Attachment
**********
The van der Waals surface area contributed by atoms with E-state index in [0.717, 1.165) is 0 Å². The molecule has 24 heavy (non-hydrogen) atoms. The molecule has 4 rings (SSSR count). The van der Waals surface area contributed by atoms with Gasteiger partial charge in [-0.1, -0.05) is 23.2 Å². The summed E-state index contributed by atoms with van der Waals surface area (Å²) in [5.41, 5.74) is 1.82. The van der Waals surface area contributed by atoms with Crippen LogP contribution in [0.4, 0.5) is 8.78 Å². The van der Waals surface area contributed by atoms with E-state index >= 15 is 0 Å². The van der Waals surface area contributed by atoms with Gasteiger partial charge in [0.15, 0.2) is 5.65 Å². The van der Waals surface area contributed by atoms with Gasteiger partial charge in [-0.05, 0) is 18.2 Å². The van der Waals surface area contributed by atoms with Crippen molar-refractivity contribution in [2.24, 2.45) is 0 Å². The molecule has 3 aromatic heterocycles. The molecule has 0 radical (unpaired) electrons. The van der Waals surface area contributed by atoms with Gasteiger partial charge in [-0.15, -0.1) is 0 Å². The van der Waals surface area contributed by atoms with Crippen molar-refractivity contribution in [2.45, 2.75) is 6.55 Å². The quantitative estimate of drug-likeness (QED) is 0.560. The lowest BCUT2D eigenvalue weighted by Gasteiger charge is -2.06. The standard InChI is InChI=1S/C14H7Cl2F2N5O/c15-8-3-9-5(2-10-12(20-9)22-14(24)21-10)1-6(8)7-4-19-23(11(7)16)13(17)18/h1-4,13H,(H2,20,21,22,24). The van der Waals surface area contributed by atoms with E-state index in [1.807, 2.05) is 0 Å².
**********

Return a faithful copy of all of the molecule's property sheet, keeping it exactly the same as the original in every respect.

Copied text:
The van der Waals surface area contributed by atoms with E-state index in [0.717, 1.165) is 0 Å². The molecule has 24 heavy (non-hydrogen) atoms. The molecule has 4 rings (SSSR count). The van der Waals surface area contributed by atoms with Gasteiger partial charge in [-0.1, -0.05) is 23.2 Å². The summed E-state index contributed by atoms with van der Waals surface area (Å²) in [5.41, 5.74) is 1.82. The van der Waals surface area contributed by atoms with Crippen LogP contribution in [0.4, 0.5) is 8.78 Å². The van der Waals surface area contributed by atoms with E-state index >= 15 is 0 Å². The van der Waals surface area contributed by atoms with Gasteiger partial charge in [0.15, 0.2) is 5.65 Å². The van der Waals surface area contributed by atoms with Gasteiger partial charge in [-0.05, 0) is 18.2 Å². The van der Waals surface area contributed by atoms with Crippen molar-refractivity contribution in [2.24, 2.45) is 0 Å². The molecule has 3 aromatic heterocycles. The molecule has 0 radical (unpaired) electrons. The van der Waals surface area contributed by atoms with Gasteiger partial charge in [-0.15, -0.1) is 0 Å². The van der Waals surface area contributed by atoms with Crippen molar-refractivity contribution in [2.45, 2.75) is 6.55 Å². The quantitative estimate of drug-likeness (QED) is 0.560. The lowest BCUT2D eigenvalue weighted by Gasteiger charge is -2.06. The standard InChI is InChI=1S/C14H7Cl2F2N5O/c15-8-3-9-5(2-10-12(20-9)22-14(24)21-10)1-6(8)7-4-19-23(11(7)16)13(17)18/h1-4,13H,(H2,20,21,22,24). The van der Waals surface area contributed by atoms with E-state index in [1.807, 2.05) is 0 Å².